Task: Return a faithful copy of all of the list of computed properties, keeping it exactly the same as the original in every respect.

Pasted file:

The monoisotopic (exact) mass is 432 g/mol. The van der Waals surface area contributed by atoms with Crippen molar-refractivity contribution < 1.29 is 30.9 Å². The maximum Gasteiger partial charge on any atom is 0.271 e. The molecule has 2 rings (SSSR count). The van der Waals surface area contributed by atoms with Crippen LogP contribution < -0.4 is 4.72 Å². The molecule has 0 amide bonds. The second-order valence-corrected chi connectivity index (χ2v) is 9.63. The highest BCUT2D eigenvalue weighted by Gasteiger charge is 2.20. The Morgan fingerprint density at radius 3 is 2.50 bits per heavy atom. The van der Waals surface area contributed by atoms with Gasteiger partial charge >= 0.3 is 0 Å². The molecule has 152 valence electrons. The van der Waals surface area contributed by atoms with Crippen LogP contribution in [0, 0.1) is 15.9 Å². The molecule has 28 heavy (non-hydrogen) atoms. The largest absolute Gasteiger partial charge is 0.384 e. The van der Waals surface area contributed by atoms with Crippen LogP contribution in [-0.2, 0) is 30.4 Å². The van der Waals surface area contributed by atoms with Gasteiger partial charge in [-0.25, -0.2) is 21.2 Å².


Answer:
The monoisotopic (exact) mass is 432 g/mol. The van der Waals surface area contributed by atoms with Crippen molar-refractivity contribution < 1.29 is 30.9 Å². The maximum Gasteiger partial charge on any atom is 0.271 e. The molecule has 2 rings (SSSR count). The van der Waals surface area contributed by atoms with Crippen LogP contribution < -0.4 is 4.72 Å². The molecule has 0 amide bonds. The second-order valence-corrected chi connectivity index (χ2v) is 9.63. The highest BCUT2D eigenvalue weighted by Gasteiger charge is 2.20. The Morgan fingerprint density at radius 3 is 2.50 bits per heavy atom. The van der Waals surface area contributed by atoms with Gasteiger partial charge >= 0.3 is 0 Å². The molecule has 152 valence electrons. The van der Waals surface area contributed by atoms with Crippen LogP contribution in [0, 0.1) is 15.9 Å². The molecule has 28 heavy (non-hydrogen) atoms. The largest absolute Gasteiger partial charge is 0.384 e. The van der Waals surface area contributed by atoms with Crippen LogP contribution in [-0.2, 0) is 30.4 Å². The van der Waals surface area contributed by atoms with Gasteiger partial charge in [-0.25, -0.2) is 21.2 Å².